Court Orders Release Of Church Abuse Records
Date 2014/1/10 4:25:20 | Topic: News
|The Archdiocese of St. Louis must release two decades worth of sexual abuse allegations against its priests, an appellate court ordered Thursday.|
But no sooner had the Missouri Court of Appeals court issued its ruling than the archdiocese announced its intent to take the matter to the Missouri Supreme Court.
Meanwhile, the issue goes back to St. Louis Circuit Court Judge Robert Dierker, who has already rapped the archdiocese for missing two previous deadlines he set for releasing the material.
At issue are 234 complaints made against 115 priests. The records are sought as part of a 2011 suit filed on behalf a then-19-year-old woman, who said she was sexually abused from 1997-2001 by the since-defrocked Rev. Joseph Ross.
Many of the names and corresponding records fall under a protective order, for lawyers’ eyes only. But the release of the documents — unprecedented in St. Louis — could give rise to further legal claims.
“We’re very pleased with (the decision),” said Ken Chackes, an attorney for the woman publicly known only as Jane Doe. “It fully supported Judge Dierker’s decision, which we thought was fair and reasonable.”
Attorneys for the archdiocese sought the appellate court’s intervention Jan. 3, the day of Dierker’s latest deadline. In filings, they called his order “pure error and a clear abuse of discretion.” The appeals court then granted a temporary stay.
But in a brief order Thursday, Eastern District Appellate Judge Glenn Norton wrote that Dierker’s order “adequately addressed” privacy concerns voiced by the archdiocese, and found that the documents are relevant to the civil claim being made.
Norton’s order notes that the archdiocese should not be treated differently from any other litigant.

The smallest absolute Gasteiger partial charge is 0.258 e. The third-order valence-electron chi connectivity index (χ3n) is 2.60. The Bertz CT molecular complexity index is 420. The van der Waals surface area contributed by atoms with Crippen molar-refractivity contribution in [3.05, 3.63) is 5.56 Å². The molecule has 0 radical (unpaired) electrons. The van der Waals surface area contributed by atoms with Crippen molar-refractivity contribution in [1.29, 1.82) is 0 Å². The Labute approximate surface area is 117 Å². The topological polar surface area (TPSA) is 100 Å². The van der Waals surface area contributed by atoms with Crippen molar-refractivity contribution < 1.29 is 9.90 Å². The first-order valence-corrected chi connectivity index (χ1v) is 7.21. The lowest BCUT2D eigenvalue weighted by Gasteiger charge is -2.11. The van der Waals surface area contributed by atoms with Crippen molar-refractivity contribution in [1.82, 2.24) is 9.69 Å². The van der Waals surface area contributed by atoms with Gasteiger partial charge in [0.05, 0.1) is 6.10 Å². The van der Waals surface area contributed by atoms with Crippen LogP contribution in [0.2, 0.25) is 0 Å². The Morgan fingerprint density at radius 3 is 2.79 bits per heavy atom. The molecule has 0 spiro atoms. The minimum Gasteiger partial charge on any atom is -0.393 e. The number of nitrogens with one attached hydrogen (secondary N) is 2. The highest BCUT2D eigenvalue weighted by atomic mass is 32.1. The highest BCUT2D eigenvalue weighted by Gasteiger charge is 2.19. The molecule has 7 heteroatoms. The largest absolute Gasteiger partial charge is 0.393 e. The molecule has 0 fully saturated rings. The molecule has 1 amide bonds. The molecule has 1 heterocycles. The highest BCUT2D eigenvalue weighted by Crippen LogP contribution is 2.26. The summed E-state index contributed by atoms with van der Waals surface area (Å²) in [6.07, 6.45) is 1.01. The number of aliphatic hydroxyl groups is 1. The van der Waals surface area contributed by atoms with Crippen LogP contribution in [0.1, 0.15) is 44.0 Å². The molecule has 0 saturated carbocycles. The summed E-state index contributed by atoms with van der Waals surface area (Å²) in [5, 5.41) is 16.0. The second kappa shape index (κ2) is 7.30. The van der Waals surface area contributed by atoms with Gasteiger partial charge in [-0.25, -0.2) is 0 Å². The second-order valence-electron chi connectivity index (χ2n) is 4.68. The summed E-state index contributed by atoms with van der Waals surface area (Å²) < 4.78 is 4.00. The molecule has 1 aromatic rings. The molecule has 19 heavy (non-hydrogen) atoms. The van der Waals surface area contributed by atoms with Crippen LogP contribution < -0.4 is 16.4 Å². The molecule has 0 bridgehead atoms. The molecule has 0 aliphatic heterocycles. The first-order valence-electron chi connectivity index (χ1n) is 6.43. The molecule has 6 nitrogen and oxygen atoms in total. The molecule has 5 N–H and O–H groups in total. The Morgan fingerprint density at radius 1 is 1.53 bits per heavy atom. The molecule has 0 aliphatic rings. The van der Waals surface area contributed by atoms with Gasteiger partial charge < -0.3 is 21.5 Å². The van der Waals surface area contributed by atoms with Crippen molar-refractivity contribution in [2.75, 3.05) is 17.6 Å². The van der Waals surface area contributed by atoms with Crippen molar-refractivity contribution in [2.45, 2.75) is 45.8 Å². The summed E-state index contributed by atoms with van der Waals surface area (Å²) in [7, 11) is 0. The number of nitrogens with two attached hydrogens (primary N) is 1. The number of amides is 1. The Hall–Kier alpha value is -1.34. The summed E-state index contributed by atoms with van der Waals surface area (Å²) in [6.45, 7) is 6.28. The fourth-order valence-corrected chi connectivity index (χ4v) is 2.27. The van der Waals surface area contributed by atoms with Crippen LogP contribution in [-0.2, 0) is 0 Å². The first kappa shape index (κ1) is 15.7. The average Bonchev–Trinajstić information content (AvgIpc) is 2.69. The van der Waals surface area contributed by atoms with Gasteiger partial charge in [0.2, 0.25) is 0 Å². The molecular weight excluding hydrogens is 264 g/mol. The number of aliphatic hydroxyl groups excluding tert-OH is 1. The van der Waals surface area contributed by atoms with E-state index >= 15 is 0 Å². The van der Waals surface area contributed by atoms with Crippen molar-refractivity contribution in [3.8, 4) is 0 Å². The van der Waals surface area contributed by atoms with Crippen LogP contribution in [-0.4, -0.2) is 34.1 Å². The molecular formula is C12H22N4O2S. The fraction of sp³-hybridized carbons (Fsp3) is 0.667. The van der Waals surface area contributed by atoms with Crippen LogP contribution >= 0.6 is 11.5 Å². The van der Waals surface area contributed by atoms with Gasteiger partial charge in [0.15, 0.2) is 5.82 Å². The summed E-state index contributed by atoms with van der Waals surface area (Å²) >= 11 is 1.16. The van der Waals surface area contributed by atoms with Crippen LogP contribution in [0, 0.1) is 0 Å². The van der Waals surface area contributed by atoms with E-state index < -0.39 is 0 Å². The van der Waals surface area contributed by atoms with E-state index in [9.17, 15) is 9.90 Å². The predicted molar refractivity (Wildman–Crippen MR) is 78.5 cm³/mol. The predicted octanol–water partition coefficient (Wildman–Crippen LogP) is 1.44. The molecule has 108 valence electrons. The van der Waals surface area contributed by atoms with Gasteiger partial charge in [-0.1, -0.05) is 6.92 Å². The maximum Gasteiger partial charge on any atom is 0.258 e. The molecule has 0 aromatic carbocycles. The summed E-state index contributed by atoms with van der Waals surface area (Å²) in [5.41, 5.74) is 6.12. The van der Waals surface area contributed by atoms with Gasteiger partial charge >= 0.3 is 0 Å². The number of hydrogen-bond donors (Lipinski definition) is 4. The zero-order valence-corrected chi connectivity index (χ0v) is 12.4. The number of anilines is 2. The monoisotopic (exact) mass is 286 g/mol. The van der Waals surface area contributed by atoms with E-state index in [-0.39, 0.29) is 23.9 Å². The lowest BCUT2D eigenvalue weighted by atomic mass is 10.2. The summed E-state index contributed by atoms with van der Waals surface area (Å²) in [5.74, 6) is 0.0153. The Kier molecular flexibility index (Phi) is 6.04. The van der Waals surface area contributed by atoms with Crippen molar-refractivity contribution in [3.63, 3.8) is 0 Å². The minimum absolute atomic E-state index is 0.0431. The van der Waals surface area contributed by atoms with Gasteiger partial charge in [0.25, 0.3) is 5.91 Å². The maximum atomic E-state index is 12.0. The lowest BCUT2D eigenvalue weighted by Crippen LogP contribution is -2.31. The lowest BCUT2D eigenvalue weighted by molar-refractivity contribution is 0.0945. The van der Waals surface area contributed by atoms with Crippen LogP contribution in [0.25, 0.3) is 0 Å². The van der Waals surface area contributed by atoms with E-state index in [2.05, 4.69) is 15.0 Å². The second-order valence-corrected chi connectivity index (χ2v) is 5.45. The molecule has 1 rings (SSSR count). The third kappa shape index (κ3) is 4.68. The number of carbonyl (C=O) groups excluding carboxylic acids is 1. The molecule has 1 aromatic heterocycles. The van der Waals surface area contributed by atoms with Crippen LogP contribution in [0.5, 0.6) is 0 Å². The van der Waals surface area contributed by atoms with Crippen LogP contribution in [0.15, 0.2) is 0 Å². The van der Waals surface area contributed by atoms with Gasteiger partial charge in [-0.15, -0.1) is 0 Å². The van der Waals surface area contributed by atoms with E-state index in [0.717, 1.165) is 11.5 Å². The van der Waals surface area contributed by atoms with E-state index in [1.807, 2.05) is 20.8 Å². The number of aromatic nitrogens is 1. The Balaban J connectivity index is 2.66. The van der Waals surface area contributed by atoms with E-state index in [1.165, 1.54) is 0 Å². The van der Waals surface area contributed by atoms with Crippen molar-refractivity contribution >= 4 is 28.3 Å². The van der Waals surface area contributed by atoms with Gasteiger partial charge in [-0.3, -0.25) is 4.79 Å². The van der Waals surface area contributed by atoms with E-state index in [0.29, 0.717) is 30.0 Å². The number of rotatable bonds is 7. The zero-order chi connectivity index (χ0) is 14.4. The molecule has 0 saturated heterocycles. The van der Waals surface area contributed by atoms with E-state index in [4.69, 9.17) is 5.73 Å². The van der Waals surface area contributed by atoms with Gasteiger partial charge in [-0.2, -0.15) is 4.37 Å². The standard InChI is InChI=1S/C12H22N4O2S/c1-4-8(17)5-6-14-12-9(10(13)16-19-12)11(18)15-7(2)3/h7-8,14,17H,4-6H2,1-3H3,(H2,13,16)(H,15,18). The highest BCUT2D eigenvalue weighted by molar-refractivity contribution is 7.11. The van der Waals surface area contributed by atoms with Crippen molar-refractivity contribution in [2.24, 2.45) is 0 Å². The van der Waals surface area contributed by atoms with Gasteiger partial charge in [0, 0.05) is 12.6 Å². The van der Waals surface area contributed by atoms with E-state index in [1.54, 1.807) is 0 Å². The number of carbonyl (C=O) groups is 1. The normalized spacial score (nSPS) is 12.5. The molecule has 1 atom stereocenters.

A spokeswoman for the archdiocese, Angie Shelton, responded with a statement saying, “We respect the trial court’s efforts to build mechanisms to address these challenging issues, but we continue to disagree that an unprecedented invasion of third parties’ lives is warranted.”
She added, “The fact that the appeal was initially granted shows how difficult this issue is for all involved, the parties and the courts.”
The plaintiff’s lawyers believe the documents will show the archdiocese had a pattern of ignoring problems within the church and knew of the risk in assigning Ross to St. Cronan’s Parish in the city’s Forest Park Southeast neighborhood.
He previously had been convicted of sexually abusing an 11-year-old boy at a University City parish and was sent away for treatment. He was then reassigned to St. Cronan’s, where he allegedly abused Doe from 1997 to 2001.
Attorneys for the archdiocese had argued that releasing the names of the accusers would “be harmful to them” based on “unrebutted evidence from expert medical professions.” They also voiced concern that the plaintiff’s lawyers, if given the names of victims, could cause emotional damage by stirring up traumatic memories.
Doe’s attorneys had asked for the names of all priests and lay employees accused of sexual abuse here in the past 40 years. Dierker initially limited the time frame to 20 years, then modified it to eliminate the requirement pertaining to nonclergy employees.
The archdiocese so far has only release a so-called “matrix” of the 234 complaints dating to 1986, which identifies accusers and the 115 accused by numbers only, without any other specifics, such as the priests’ assignments within the archdiocese.
Some employees were named on multiple complaints, including two who had 15.
Dierker’s order allows the archdiocese to withhold records pertaining to 40 of those complaints that the archdiocese deemed “unsubstantiated.” But Chackes said most of those relate to priests who will be named through other, substantiated claims.
The order also stresses that neither the plaintiff nor her attorney can directly contact those who filed the complaints. A court-appointed attorney will make the initial contact to see whether victims want to cooperate. The trial date is Feb. 24.
Dierker has awarded the plaintiff an early victory as far as compensatory damages, by issuing a partial judgment that determined the archdiocese did know of the risk in assigning Ross to St. Cronan’s.
He also fined the archdiocese for its delays.
“The dogged refusal of defendant Archdiocese to comply with the Court’s orders has inflicted unnecessary trouble and expense on plaintiff, manifestly interfered with trial preparation, and borders on if not actually amounting to contempt,” Dierker wrote. “The Court cannot condone such behavior.”
Survivors Network of those Abused by Priests, a victims’ advocacy group, said 115 is more than double the number of previously known alleged abusers in the archdiocese.
David Clohessy of St. Louis, SNAP’s director, said in a statement Thursday: “We are grateful that this brave young woman is persisting and that the appeals court says Catholic officials must follow the same rules as other defendants in child sex abuse cases.”